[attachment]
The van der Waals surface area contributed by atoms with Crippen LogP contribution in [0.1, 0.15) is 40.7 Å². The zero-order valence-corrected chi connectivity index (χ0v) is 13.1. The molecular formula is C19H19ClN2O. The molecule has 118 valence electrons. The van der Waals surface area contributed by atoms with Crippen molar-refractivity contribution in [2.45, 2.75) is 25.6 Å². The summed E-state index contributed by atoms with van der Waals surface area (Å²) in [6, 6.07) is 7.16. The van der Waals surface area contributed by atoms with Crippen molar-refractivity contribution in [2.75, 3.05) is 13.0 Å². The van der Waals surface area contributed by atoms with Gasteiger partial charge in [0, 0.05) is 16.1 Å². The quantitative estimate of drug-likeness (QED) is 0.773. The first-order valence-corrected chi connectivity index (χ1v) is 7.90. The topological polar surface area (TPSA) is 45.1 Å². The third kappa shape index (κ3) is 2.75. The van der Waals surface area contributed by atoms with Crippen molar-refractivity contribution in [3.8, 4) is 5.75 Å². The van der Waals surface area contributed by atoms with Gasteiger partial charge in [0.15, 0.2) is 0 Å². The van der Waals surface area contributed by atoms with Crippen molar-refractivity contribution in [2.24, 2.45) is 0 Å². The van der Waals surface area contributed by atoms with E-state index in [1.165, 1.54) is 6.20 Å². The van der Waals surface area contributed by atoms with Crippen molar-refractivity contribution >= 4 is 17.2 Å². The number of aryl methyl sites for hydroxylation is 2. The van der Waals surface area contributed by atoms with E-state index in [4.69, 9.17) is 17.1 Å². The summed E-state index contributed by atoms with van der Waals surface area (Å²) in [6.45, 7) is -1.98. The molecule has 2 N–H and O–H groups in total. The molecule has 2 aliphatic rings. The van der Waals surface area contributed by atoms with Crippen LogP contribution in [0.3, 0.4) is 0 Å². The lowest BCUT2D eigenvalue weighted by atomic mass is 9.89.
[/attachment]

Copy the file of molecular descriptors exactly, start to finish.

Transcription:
The van der Waals surface area contributed by atoms with Crippen LogP contribution in [0.1, 0.15) is 40.7 Å². The zero-order valence-corrected chi connectivity index (χ0v) is 13.1. The molecular formula is C19H19ClN2O. The molecule has 118 valence electrons. The van der Waals surface area contributed by atoms with Crippen molar-refractivity contribution in [2.45, 2.75) is 25.6 Å². The summed E-state index contributed by atoms with van der Waals surface area (Å²) in [6, 6.07) is 7.16. The van der Waals surface area contributed by atoms with Crippen molar-refractivity contribution in [2.75, 3.05) is 13.0 Å². The van der Waals surface area contributed by atoms with Gasteiger partial charge in [0, 0.05) is 16.1 Å². The quantitative estimate of drug-likeness (QED) is 0.773. The first-order valence-corrected chi connectivity index (χ1v) is 7.90. The topological polar surface area (TPSA) is 45.1 Å². The third kappa shape index (κ3) is 2.75. The van der Waals surface area contributed by atoms with Crippen molar-refractivity contribution in [3.8, 4) is 5.75 Å². The van der Waals surface area contributed by atoms with Gasteiger partial charge in [0.15, 0.2) is 0 Å². The van der Waals surface area contributed by atoms with Crippen molar-refractivity contribution in [2.24, 2.45) is 0 Å². The van der Waals surface area contributed by atoms with E-state index in [1.165, 1.54) is 6.20 Å². The van der Waals surface area contributed by atoms with Crippen molar-refractivity contribution >= 4 is 17.2 Å². The number of aryl methyl sites for hydroxylation is 2. The van der Waals surface area contributed by atoms with E-state index in [4.69, 9.17) is 17.1 Å². The summed E-state index contributed by atoms with van der Waals surface area (Å²) in [6.45, 7) is -1.98. The molecule has 2 N–H and O–H groups in total. The molecule has 2 aliphatic rings. The van der Waals surface area contributed by atoms with Crippen LogP contribution in [0.3, 0.4) is 0 Å². The lowest BCUT2D eigenvalue weighted by atomic mass is 9.89.